So these government policies are really hurting the Real Estate industry - and by extension - average Canadians, right?

Well... there's some conflicting opinions on this.  So let's ask some industry experts.

First up, Cameron Muir - Chief Economist of the BC Real Estate Association.

Mr. Muir... Eugene Klein is concerned buyers are staying away from buying real estate and that government policies are to blame. Your thoughts?
"I am predicting increased sales in 2013 because of continuing low interest rates, population growth and more full-time jobs."

Oh?  Ummm... Ok. So Klein's concerns that there are no buyers right now, that won't be an issue in 2013.

But what about sales for the rest of this year, in 2012?
"Employment growth in the ­Greater Vancouver area in the first ­seven months of the year has been 3.5 to 4 per cent ­higher than the same period last year. I would expect to see sales pick up before the end of the year, at least on a seasonally adjusted basis."

Oh? Umm... Ok.

So the position of the BCREA is that Eugene Klein and the REBGV are completely off the mark with their concerns that the outlook for real estate sales is bleak because of changes to government mortgage regulations?

Good to know.

Let's check with another local expert, Tsur Somerville of the UBC Sauder School of Business.

Mr. Somerville... Eugene Klein is worried that there has been a clear reduction in buyer demand and this is a threat to the market. Will prices be going down anytime soon because of the government tightening of mortgage regulations?
"If there was a large number of unsold units coming onto the market or a huge change in the economic environment, that would really cause prices to tank. Most people don’t have to sell their house. You bought it for $200,000. The price is now $150,000. Unless you have to, why would you sell it?” For prices to go down ­significantly, you need people who have to sell, either because the economy has collapsed and they don’t have any income or developers have built a whole bunch of units that are unsold and the bank is screaming at them or foreclosing or something like that. None of those conditions appears imminent. It would take some negative shock, such as an ­economic meltdown or mortgage interest rates jumping from four per cent to nine or 10 per cent, to trigger lower prices."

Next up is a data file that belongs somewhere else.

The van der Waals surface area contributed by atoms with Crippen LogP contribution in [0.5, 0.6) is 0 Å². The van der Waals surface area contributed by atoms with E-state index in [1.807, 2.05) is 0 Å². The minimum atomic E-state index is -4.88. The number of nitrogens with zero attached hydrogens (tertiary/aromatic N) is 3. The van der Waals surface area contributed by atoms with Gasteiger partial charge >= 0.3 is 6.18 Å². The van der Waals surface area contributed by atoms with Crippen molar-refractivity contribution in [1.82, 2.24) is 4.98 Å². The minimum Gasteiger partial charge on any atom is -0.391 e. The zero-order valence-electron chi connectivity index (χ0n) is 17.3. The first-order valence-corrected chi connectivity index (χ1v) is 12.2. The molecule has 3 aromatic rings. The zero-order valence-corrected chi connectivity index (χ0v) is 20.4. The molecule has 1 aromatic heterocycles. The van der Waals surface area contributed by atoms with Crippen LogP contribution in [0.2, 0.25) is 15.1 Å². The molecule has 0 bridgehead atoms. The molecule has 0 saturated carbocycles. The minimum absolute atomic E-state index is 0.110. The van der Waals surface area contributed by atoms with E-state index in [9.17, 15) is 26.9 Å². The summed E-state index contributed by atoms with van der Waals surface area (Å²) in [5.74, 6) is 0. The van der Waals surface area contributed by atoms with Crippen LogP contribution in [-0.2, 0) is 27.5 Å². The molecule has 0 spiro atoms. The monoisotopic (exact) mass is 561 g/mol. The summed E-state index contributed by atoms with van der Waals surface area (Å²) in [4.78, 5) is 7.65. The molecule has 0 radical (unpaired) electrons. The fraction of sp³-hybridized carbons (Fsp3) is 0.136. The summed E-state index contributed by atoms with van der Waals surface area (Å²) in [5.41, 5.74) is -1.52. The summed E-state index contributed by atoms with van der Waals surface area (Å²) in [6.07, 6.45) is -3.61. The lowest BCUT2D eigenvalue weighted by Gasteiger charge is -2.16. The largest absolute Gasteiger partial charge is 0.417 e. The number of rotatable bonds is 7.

So all these concerns that sales are stagnating, that this will prevent move up buyers, which will - in turn - fail to keep the market moving thus creating a domino effect leading to a drop in prices... this is all a load of shite?

Good to know.

Did you catch that Mr. Harper, Flaherty and Carney?


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  1. Great post. I agree that excess liquidity is the root cause and mortgage rules is really only tinkering. Bring back the old mortgage rules if you want, it's not going to stop the crash. The horse has left the barn.
    Fasten your seatbelts!

  2. Should we save the foolish?

    Credit/equity is its own monster, if someone has $500K cash in the bank they would never hand it all over to buy a 1.0 million dollar home, leaving them a $500K mortgage and zero cash in the bank. Once you have cash its tough to let go, cheap money/credit on the other hand is irresistible, put 100K down, take 900K mortgage, ohh that feels much better.

    Ask anyone if its a good idea to have 90% of their liquid assets in 1 stock and they would say foolish, now have 90% of your net worth in tar paper and 2x4's that's just fine.

    We are in for quite a decade and the whining has already started.

  3. what a great post whisperer. Thanks!!

  4. Could you imagine taking a real estate course with this Tsur guy and have half a brain in your head at the same time? The stuff that comes out of this guy's mouth is just mindbogglingly stupid.

    Exam Question: If RE prices decline by 25% would people ever sell their homes?

    Your Answer: Yes, it happens all the time, look at America, or the people who are already underwater on their BC homes and selling...

    Tsur: You fail! No one ever needs to sell their house at a price below the price they paid. Ever. You need an economic shock...

    You: But...

    Tsur: *Sticks fingers in ears and shuts eyes

    and so on... I'd love for you to find one of his students to interview.

  5. Where can I join the lobbying for keeping the recent CMHC/OSFI change?

  6. Blogs are so informative where we get lots of information on about Mortgage. Nice job keep it up!